More than other fabrics, it will allow heat to escape the body rather than locking it in, which is crucial for helping your baby stay cool when it is already hard for them to sweat properly.


    Linen is another top choice for summer. It’s a great, breathable fabric that allows the body to cool when hot. It is also very light due to the way it’s loosely woven. The downside is that linen is a little more expensive to buy and requires more maintenance than cotton due to its ability to become easily wrinkled.


    Rayon is a fabric manufactured from cotton, wood pulp, and other natural or synthetic fibres. It has a similar look and feel to silk but is far more affordable, making it a popular choice for the summer wardrobe.

    The biggest downside of rayon is that it’s usually recommended to hand wash or dry clean most clothing items so that they don’t shrink in the wash.


    While some prefer to avoid synthetic clothing options altogether, they do come with some benefits to both children and parents. As well as increased functionality like stretch capacity, quicker drying times, and even water resistance in some cases, synthetics can also be made to be more durable than natural materials.

    Also, a cotton-polyester blend will keep you from having to iron so often!

    Use lightweight layers

    As babies cannot regulate their temperature, a general rule is to dress them in one more layer than you’d wear in their room. A short-sleeved bodysuit or summer sleepsuit underneath a lightweight sleeping bag should keep them comfortable and safe through the night. 

    If it’s a particularly warm night, then a footless sleepsuit or bodysuit should be fine. Whilst adults love to be fully covered whilst we sleep (even if it’s very warm out), babies don’t mind having their toes or legs exposed to inappropriate temperatures. 

    If your little one’s room has a fan or air conditioning, you need to be aware that their extremities can become cold. A baby’s circulatory system concentrates on warming the chest, so dressing them in a long-sleeved sleepsuit or bodysuit can help combat the chill. 

    Don’t be tempted to overdress, baby.

    Because overheating at night has been linked to SIDS, don’t put Baby in too many layers.

    We tend to run cold, even in the summer, and we were always battling how to dress my summer newborn. Don’t project your level of comfort onto your baby.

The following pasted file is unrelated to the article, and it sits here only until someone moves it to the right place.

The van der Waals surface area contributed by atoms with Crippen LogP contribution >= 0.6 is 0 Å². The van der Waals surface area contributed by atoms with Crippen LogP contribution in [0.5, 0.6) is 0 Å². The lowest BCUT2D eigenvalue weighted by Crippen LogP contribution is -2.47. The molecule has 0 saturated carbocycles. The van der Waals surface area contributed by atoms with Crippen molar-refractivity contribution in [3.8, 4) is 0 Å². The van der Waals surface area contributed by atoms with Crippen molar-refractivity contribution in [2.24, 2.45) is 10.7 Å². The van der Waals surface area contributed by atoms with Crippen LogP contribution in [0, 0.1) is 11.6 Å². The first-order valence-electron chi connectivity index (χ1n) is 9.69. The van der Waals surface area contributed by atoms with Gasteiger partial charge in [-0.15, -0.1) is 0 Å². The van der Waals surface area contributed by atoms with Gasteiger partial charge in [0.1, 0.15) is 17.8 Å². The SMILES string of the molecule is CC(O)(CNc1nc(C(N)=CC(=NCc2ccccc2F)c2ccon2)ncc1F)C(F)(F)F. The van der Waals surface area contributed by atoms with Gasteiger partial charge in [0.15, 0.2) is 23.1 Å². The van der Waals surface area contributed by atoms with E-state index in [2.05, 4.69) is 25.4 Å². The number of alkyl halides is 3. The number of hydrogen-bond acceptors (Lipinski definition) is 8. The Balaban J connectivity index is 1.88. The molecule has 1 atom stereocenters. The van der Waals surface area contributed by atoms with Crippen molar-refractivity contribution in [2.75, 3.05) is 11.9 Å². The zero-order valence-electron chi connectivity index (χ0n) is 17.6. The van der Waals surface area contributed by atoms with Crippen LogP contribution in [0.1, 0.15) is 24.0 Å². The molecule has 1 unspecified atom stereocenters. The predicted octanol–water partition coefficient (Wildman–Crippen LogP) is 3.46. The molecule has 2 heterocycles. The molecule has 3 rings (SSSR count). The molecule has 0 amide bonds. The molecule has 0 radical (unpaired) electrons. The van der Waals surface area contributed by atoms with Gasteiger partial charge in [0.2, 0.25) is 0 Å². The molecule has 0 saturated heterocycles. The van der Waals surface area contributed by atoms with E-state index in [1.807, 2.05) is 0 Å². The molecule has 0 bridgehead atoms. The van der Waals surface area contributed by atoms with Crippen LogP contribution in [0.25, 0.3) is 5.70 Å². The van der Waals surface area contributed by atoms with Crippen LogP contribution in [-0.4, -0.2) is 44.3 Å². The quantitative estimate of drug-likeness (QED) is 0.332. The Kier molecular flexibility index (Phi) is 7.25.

Cool fingers and toes don’t convey an accurate gauge of a baby’s body temperature. Checking the back of the neck or the tummy is the best indicator. The skin should be cool and dry to the touch; if the neck or tummy is hot or sticky, the Baby is too warm.

    Generally, your baby can wear all the normal clothing options appropriate for their age. For instance, many babies wear the swaddle, a parenting favourite until around 3-5 months of age, and can still be worn on warmer nights. And the same goes for combinations of rompers, onesies, baby sleep sacks, and pyjamas, all technically fine for babies during summer.

    However, the important part is to make sure clothing materials are thin and breathable. While clothing options like swaddles can naturally create extra warmth, raising the baby’s body temperature higher than normal, you can still use them as long as you opt for lightweight blankets and sheets.

    You should also remove any unnecessary layering. Avoid overheating your baby with too many layers during warmer weather.

    How to Dress a Newborn for Sleep in the Summer

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    You certainly don't want a newborn to be cold. On the other hand, you don't want the baby to be overdressed and get too hot. Since there's a link between heat stress and the risk of sudden infant death syndrome (SIDS), this is something to pay attention to.

    In the summer, this risk may be higher. Dress your newborn in lightweight clothing and keep blankets and other items out of its crib. Take care to keep the room temperature comfortable, and you’ll help your newborn sleep soundly and safely during the warm months of the year.

    Dressing Your Baby

    Use lightweight clothing and breathable fabric. Light fabrics like cotton will keep your baby cool. Avoid heavy fabrics like wool or flannel. Short-sleeved onesies are usually fine in the summer.

    Dress your baby in newborn sleepwear, if possible. Infant sleepwear is manufactured from approved materials and is designed to fit safely. If you can find newborn summer sleepwear, dress your baby in this at night and nap times.

    Choose clothes that will keep your newborn’s face clear. Avoid clothing with hoods, high collars, or other parts that might cover the baby’s face while it sleeps. That way, it will stay cooler and be able to breathe safely.

    Do not cover the infant’s head. An infant regulates its body temperature primarily through its head. Many people dress newborns in a cap for protection or comfort, but putting one on an infant sleeping in the summer can quickly make it overheat.

    Use a sleepsack rather than a blanket. Experts recommend not putting a blanket in a newborn’s crib because it is a suffocation risk. A sleepsack (wearable blanket), however, wraps safely and securely around the baby with velcro or snaps, removing this risk. However, you should remove the sleep sack if the baby gets fussy or seems hot.

    Controlling the Environment